Home | Zapatista Stories

Translated by Dinah Livingstone. Published by Katabasis (2001)
Book launched at the Ethical Society, 10 November 2001
Reviewed by Sandra Smith

The Zapatista movement of indigenous peoples in Mexico demands a just share in the land, local autonomy and full citizenship. Beyond that, it provides a vital critique of the new, ultra-aggressive global capitalism and an inspiration for anti-capitalists everywhere.

Under the slogan: Por un mundo donde quepan muchos mundos --'For a world in which there is room for many worlds' -- Zapatismo stands for fair sharing, diversity and dignity in the face of 'coca-colonisation' and the bulldozer of profit.

That this movement of the marginalised resonates with so many outside the mountains and forests of south-east Mexico is due in no small measure to the writings of Subcomandante Marcos. Passionate, tender, witty, self-deprecating, multi-dimensional, sometimes flamboyant, sometimes simple, always in colloquial language, his stories are a world away from the stereotype of 'political' writing.

First published in the Mexican press and on the Internet, they have been collected and translated in this book by Dinah Livingstone. Dinah has also provided a useful chronology and an excellent, informative and erudite introduction to which this reviewer (who previously knew little about the Zapatistas except some of their fundamental principles, which she is learning the hard way) is indebted.

More To Learn Than To Teach

Marcos came to the Lacandon jungle as part of a Marxist guerrillero vanguard, but found, on making contact with the people who lived there, that he had more to learn from them than he had to teach them. Subcomandante translates as 'Lieutenant'; the Zapatista Comandantes are indigenous Mayans, who 'govern our peoples by obeying them'. Marcos' stories are about his teachers and the lessons he has learned from them: the old man, the children, and his comic alter-ego Don Durito de la Lacandona, who is Don Quixote, King Arthur and anti-capitalist polemicist rolled into one. (He is also a beetle.)

Durito writes articles with titles like: Promissory Elements for an Initial Analysis as a First Phase of the Original Approach to the Primary Fundamental Considerations about the Supra-Historical and Superealifragilisticspiralidosous Basis of Neoliberalism in the Decisive Situation of 6th April 1994 at exactly 0130 hours, South-Eastern Time, with a Moon that tends to Empty Itself as if it were a Worker's Purse at the Peak of Privatisations, Structural Adjustments and other Economic Measures so Effective that they Provoke Encounters like that a La Realidad (first of 17,987 parts).

He makes speeches to an audience of I5 million ticks and four cows. But his paper clip lance is sharp and so is his critique of neoliberalism -- 'History as a bad comic strip', where 'the powerful are the heroes because they are the powerful, and the villains are the 'expendable', those who can be eliminated.' In constant danger of being trampled underfoot, he knows his enemy as perhaps only those in such danger do -- neoliberalism is: 'the chaotic theory of economic chaos, the stupid exaltation of social stupidity and the catastrophic political conduct of catastrophe.'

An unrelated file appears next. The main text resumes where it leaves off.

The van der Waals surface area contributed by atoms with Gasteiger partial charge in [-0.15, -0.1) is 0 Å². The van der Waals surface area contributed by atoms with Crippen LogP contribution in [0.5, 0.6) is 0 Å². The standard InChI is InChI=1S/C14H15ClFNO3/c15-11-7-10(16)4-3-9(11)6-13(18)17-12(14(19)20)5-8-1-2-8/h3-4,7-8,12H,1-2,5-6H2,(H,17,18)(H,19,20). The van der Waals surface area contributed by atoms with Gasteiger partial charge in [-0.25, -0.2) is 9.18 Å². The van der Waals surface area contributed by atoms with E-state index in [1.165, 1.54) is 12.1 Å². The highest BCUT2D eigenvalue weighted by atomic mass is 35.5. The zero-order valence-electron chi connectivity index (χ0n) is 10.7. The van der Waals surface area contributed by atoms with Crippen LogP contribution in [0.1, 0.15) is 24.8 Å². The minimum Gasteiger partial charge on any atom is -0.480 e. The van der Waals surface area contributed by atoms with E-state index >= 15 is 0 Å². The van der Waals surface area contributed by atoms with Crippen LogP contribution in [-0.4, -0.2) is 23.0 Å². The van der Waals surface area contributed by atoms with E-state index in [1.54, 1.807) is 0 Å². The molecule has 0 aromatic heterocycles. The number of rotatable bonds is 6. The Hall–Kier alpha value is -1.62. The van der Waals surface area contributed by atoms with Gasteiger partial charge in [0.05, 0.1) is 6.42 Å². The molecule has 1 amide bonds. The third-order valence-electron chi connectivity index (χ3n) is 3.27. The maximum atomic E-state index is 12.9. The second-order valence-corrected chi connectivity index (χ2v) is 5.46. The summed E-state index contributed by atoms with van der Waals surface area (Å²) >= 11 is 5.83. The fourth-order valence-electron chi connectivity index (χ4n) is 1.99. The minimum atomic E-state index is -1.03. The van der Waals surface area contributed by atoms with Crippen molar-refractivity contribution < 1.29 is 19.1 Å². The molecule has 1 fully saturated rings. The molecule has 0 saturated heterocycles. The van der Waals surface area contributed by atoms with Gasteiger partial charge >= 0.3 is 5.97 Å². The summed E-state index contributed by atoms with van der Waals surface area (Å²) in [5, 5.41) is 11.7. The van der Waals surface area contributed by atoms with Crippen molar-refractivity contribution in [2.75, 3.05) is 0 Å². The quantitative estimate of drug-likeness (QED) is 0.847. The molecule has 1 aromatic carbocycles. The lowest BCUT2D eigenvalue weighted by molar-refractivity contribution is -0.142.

In the Zapatista struggle there is room for dreams, for the imagination, for humour and humanity. Old Antonio's stories may well be as old as the Mayan people, though they come to us through the voice and experience of one particular man, who tells Marcos:

The story I am going to tell you was not told to me by anybody. Well, my grandfather told it to me, but he warned me that I would only understand it when I dreamed it myself. So I am telling you the story that I dreamed and not the one that my grandfather told me.

Old Antonio tells us of the mirror given by the gods, called dignity, the moons in the breasts of mothers to feed new men and women with dreams, how the gods found and named the colours: red in blood, brown in the heart of the earth, green when searching for a colour to paint hope, and yellow, 'which was a child's laughter'.

In 'Toņita on International Women's Day', Marcos tells the story of one small girl in Chiapas during the Army's invasion of Zapatista territory in 1995. She returns with her family from the mountains to which they have fled, to find that the Army has destroyed everything in her house. Like Durito, Toņita is very small. To the people who make such calculations, she is also someone who can be crushed underfoot without anyone significant raising much objection. But Marcos shows us her strength as she quietly begins her own programme of reclamation and repair:

Toņita sits on the ground and, using a mixture of earth and spit, she begins to stick the teacup pieces back together. Toņita does not cry, but there is a hard, icy glitter in her eye. Brutally, like indigenous women for the last five hundred years, Toņita ceases to be a child and becomes a woman.

Marcos' writing ranges from the mythic and the dialectic to the play of a particular small child, a moonrise or a muddy boot, but always it is about reality, the reality in which we all live, no matter what virtual realities we in the rich world have constructed to numb ourselves to it. The powerful may operate in a brutal comic strip but in the real world there is always space for complexity, subtlety, laughter and above all hope for something better. Marcos does not overestimate the importance of the work he is doing: '...it is a question of the survival of humanity.'

This is a book that everyone who is not asleep will want to read and re-read. It might even wake a few of us up. I will leave the last word to Marcos:

Remember, hope is like a biscuit: it is good for nothing if you don't have it inside you.

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